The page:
Wings: Evolution Fails Again (Part I)


This was recommended to me by my GR friend Hayley, whose recommendations I trust implicitly, as she’s one of two people so far who have been crazy—uh, intuitive enough to friend me on GoodReads.

Anyway, if I remember correctly this one’s about fairies, or elves or pixies or something, which I haven’t run into before outside the Love Interest Extraordinaire from Born at Midnight… his name I’ve temporarily misplaced, but I’m sure it’s not a big deal.

Condensed Goodreads Review Here:

Chapter One

Our heroine today is Laurel Sewell, a girl with cheerful shoes (?!) but a dark mood. She’s been homeschooled for the past ten years and this is her first day at the Pit—uh, High School. A guy called David offers to sit with her during lunch, and they have a nice boring conversation.

After school Laurel goes home, to tell her mother that school ‘sucked’. Her mother scolds her for using such harsh words—rightly so! What will become of society when our children use the word ‘suck’ with impunity!? Then they have a boring conversation too. After that, boring exposition ensues. Then another boring conversation. Ahh, I will have a good sleep tonight.

Good opening, everyone—a solid contender for the show!

Chapter Two

The next day at school, David invites Laurel to sit with his friends—who include Chelsea, a character obsessed over what other people eat. Speaking of which, it seems Laurel only eats fruit and vegetables… hmm… wot cood dis meen?!

Also, lunch at this school is 28 minutes long. That seems… kind of arbitrary.

Laurel and David discuss the experience of lunch further during class, and—

Oh. That’s the end of the chapter. An entire chapter devoted to lunch; there’s a new one.

Chapter Three

I continue to be riveted by David and Laurel’s conversations, as after an unspecified period of time later they are discussing their respective mothers’ professions. David’s mother is a pharmacist, while Laurel’s is a herbalist. Let’s watch the wackiness ensue!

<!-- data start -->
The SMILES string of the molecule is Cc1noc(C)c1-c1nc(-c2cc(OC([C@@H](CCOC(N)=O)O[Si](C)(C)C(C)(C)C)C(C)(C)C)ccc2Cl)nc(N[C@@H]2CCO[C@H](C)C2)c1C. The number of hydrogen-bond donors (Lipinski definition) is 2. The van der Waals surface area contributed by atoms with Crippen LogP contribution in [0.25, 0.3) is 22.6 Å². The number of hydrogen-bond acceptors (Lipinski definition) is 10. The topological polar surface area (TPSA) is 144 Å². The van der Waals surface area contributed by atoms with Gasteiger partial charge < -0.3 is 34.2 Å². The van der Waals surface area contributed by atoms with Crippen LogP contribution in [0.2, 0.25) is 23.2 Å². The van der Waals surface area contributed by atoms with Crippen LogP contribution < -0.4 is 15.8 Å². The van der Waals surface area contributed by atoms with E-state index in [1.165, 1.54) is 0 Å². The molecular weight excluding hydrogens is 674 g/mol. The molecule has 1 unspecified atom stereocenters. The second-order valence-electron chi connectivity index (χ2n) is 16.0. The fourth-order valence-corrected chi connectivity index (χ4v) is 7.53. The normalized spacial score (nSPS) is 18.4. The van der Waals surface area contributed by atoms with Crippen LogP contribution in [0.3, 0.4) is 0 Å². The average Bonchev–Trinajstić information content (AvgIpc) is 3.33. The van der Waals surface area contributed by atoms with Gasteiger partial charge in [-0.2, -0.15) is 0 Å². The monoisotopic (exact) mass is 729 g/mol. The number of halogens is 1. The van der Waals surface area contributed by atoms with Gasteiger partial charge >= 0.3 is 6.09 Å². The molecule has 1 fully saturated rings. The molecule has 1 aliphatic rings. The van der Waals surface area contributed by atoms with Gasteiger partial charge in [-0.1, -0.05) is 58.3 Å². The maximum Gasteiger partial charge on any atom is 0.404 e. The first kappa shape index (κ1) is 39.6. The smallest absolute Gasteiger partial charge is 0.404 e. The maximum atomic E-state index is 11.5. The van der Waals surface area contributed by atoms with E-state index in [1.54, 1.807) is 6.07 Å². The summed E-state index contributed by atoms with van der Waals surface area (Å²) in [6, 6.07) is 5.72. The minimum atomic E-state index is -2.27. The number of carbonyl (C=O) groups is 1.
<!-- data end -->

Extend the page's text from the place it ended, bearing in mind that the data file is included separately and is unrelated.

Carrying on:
Only there is no wackiness as of yet. So far, this is one of the blandest things I’ve read since ‘The Wicked Woods’. We learn Laurel was adopted, and then she goes over to David’s house so he can show her a cool tree in his back yard. They exchange numbers, and when Laurel goes home he calls her and they arrange a study date!

This was supposed to be about fairies or something… wasn’t it?

Chapter Four

In this chapter, Laurel gets a zit.

It’s on her back though, so I’m guessing it will later turn out to be the titular Wings. After more boring conversations with David and Chelsea, we learn Laurel never has to use shampoo, her hair is just naturally clean all the time.

The next day the zit has grown larger than any natural zit would, but Laurel’s parents are medicine deniers, so Laurel decides to do sod all about it. And—what do you know—it continues to grow after that. She still doesn’t tell her parents. Even when it becomes so big her regular clothes can no longer conceal it.

Hmm, maybe it’s a bubo. We can always hope, right?

Chapter Five

The next day Laurel awakes to find she has giant petals growing out of her back. She decides the only intelligent thing to do…

Is to hide it from everyone! Yeah, great plan!